The previous article described the relationship between power imbalance and rate of frequency change for the first few seconds after a disturbance in power balance. Important as those few seconds are, the few seconds of energy being provided by the spinning angular momentum of the synchronous machines, if something isn’t done to correct the power imbalance within those few seconds, collapse will certainly follow in only a few more seconds. Feedback control is the key to this response. The machine governor is the all important device providing the control.
The diagram below shows how a governor fits in the system as a feedback controller. The governor’s purpose is to sense the shaft rotational speed , and the rate of speed increase /decrease, and to adjust machine input via a gate control.
Remember that shaft rotational speed w is directly aligned with frequency, and that frequency has to be kept within about +/- 0.5 Hz of nominal, and that power imbalance, angular momentum and rate of frequency change is described by Pm – Pe = M * dw/dt.
Starting with an initial condition where the machine running a constant speed w, Pm = Pe and dw/dt =0. When more electrical load Pe is taken from the generator (Pe>Pm), rotational energy will be extracted from the machine and it will slow (dw/dt<0). Of course the opposite would happen if less electrical load was taken from the generator.
The governor’s job is to continuously monitor the rotational speed of the shaft w and the rate of change of shaft speed dw/dt and to control the gate(s) to the prime mover. In the example below, a hydro turbine, the control applied is to adjust the flow of water into the turbine, and increasing or reducing the the mechanical power Pm compensate for the increase or reduction in electrical load, ie: to approach equilibrium.
It should be pointed out that while the control systems aim for equilibrium, true equilibrium is never actually achieved. Disturbances are always happening and they have to compensated for continuously, every second of every minute of every hour, 24 hours a day, 365 days a year, year after year.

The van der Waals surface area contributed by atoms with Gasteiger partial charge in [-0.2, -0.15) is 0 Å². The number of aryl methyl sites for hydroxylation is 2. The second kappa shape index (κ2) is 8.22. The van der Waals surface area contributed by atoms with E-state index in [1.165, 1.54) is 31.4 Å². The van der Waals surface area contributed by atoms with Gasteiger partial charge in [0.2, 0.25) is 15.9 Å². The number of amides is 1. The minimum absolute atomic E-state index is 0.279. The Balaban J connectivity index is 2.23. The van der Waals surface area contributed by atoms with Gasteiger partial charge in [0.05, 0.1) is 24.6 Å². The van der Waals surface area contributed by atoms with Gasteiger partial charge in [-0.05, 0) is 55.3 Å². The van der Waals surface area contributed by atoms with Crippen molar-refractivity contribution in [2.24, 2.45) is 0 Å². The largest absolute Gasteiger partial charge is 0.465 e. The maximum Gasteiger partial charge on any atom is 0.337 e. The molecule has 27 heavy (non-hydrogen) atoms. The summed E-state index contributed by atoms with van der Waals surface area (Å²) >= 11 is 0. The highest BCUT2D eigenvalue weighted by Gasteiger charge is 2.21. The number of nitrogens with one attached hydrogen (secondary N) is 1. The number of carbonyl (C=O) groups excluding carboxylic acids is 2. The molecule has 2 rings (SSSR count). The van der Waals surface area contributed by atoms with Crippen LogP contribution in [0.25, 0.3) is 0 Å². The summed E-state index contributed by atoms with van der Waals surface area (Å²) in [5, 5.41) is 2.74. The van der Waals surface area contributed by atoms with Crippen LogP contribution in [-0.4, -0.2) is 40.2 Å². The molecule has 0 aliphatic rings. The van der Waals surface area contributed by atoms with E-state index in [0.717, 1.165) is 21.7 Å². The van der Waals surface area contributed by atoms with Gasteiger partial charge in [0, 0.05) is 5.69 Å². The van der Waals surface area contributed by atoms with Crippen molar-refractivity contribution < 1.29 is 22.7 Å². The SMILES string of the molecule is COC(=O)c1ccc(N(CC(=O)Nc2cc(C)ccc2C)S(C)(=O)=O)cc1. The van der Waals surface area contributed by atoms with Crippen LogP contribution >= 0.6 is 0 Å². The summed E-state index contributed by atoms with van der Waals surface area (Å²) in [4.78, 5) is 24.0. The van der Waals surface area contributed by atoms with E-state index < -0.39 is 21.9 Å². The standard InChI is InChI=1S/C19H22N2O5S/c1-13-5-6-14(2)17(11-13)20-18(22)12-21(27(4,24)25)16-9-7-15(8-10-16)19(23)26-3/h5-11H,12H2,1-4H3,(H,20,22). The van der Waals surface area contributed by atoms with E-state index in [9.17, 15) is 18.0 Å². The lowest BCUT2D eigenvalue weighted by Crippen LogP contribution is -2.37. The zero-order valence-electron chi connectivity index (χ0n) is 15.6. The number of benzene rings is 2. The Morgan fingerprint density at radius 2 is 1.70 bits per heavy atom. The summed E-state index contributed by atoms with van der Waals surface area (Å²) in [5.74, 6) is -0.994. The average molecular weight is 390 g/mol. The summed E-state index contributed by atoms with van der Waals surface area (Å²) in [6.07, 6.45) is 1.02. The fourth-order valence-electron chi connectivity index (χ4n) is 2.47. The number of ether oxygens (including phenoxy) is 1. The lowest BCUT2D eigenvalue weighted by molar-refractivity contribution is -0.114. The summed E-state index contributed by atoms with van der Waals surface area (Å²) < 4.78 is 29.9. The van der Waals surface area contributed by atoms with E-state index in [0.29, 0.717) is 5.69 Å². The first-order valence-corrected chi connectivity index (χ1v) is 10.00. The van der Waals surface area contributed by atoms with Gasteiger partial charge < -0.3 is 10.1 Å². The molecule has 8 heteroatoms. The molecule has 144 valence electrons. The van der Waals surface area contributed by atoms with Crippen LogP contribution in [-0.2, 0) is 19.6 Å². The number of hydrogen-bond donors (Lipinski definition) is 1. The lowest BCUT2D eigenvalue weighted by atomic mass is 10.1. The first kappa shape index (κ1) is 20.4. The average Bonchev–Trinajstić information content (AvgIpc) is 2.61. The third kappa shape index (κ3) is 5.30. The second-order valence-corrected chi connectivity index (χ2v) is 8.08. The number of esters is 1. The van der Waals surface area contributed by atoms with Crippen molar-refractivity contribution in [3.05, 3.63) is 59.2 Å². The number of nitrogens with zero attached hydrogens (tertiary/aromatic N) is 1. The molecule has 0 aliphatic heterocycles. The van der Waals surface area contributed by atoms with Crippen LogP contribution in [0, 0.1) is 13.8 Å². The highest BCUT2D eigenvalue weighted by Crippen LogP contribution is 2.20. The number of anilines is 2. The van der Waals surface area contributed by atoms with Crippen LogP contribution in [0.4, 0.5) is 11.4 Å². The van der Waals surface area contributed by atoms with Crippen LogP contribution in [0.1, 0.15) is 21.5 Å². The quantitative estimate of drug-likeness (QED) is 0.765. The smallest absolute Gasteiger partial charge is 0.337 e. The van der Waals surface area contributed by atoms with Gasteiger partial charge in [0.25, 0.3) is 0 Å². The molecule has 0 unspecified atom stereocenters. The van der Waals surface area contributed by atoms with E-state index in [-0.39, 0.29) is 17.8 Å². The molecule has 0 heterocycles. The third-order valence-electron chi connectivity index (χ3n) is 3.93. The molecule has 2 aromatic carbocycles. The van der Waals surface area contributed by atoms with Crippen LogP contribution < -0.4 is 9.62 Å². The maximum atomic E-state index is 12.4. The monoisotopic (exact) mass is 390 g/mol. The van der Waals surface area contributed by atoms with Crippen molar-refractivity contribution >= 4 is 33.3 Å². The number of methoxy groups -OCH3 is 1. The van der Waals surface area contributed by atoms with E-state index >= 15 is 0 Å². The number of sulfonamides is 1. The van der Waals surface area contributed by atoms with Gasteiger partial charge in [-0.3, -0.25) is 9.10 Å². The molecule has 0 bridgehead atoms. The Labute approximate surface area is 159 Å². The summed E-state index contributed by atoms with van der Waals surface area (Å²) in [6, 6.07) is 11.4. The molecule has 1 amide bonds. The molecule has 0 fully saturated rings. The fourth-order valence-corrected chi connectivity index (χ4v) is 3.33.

The discussion has been for a single synchronous generator, whereas of course the grid has hundreds of generators. In order for each governor controlled generator to respond fairly and proportionately to a network power imbalance, governor control is implemented with what is called a ‘droop characteristic’. Without a droop characteristic, governor controlled generators would fight each other each trying to control the frequency to its own setting. A droop characteristic provides a controlled increase in generator output, in inverse proportion to a small drop in frequency. Refer to the graph below.
The governor senses system frequency and it controls it’s generator’s prime mover to increase the generator’s output according to the droop characteristic. The droop slope is typically referred to in percentage terms. It is typically about 4%. This equates to 2 Hz drop in a 50Hz system for a 0% to 100% change in generator output.
In New Zealand the normal operational frequency band is 49.8 to 50.2 Hz. An under frequency event is an event where the frequency drops to 49.25 Hz. It is the generators controlled by governors with a droop characteristic that pick up the load increase and thereby maintain stability. Here is a record of an under frequency event earlier this month, where a power station tripped.
The generator tripped at point A which started the frequency drop. The rate of drop dw/dt described by size of the power imbalance divided by the synchronour angular momentum (Pm – Pe)/M. In only 6 seconds the frequency drop was arrested at point B by other governor controlled generators, and in about 6 further seconds the frequency was restored to normal at point C. The whole event lasting merely 12 seconds.
So why would we care about a mere 12 second dip in frequency of less than 1 Hz. The reason is that without governor action, a mere 12 second dip would instead be a complete power blackout of the North Island of New Zealand.